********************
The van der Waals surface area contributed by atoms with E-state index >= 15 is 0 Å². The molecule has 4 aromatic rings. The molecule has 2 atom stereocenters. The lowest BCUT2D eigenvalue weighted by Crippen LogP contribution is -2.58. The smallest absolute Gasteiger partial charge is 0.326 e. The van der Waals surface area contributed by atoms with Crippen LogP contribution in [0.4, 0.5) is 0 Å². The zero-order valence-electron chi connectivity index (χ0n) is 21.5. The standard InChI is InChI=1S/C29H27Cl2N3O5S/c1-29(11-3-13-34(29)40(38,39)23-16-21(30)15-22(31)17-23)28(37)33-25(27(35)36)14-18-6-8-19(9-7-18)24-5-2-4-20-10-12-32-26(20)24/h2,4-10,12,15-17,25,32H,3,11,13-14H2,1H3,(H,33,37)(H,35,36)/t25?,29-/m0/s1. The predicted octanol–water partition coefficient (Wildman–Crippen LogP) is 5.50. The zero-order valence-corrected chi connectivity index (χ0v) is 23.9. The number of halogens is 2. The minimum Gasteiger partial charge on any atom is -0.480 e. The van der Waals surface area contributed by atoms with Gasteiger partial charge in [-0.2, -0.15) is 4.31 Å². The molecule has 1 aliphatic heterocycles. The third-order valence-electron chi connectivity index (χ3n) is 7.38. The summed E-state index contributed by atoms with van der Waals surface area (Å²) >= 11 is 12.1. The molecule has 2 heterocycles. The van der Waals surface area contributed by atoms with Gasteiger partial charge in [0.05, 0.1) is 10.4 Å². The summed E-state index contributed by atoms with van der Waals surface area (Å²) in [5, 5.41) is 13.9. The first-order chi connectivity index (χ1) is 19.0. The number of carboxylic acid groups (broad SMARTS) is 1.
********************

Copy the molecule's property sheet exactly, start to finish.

The van der Waals surface area contributed by atoms with E-state index >= 15 is 0 Å². The molecule has 4 aromatic rings. The molecule has 2 atom stereocenters. The lowest BCUT2D eigenvalue weighted by Crippen LogP contribution is -2.58. The smallest absolute Gasteiger partial charge is 0.326 e. The van der Waals surface area contributed by atoms with Crippen LogP contribution in [0.4, 0.5) is 0 Å². The zero-order valence-electron chi connectivity index (χ0n) is 21.5. The standard InChI is InChI=1S/C29H27Cl2N3O5S/c1-29(11-3-13-34(29)40(38,39)23-16-21(30)15-22(31)17-23)28(37)33-25(27(35)36)14-18-6-8-19(9-7-18)24-5-2-4-20-10-12-32-26(20)24/h2,4-10,12,15-17,25,32H,3,11,13-14H2,1H3,(H,33,37)(H,35,36)/t25?,29-/m0/s1. The predicted octanol–water partition coefficient (Wildman–Crippen LogP) is 5.50. The zero-order valence-corrected chi connectivity index (χ0v) is 23.9. The number of halogens is 2. The minimum Gasteiger partial charge on any atom is -0.480 e. The van der Waals surface area contributed by atoms with Gasteiger partial charge in [-0.2, -0.15) is 4.31 Å². The molecule has 1 aliphatic heterocycles. The third-order valence-electron chi connectivity index (χ3n) is 7.38. The summed E-state index contributed by atoms with van der Waals surface area (Å²) >= 11 is 12.1. The molecule has 2 heterocycles. The van der Waals surface area contributed by atoms with Gasteiger partial charge in [0.05, 0.1) is 10.4 Å². The summed E-state index contributed by atoms with van der Waals surface area (Å²) in [5, 5.41) is 13.9. The first-order chi connectivity index (χ1) is 19.0. The number of carboxylic acid groups (broad SMARTS) is 1.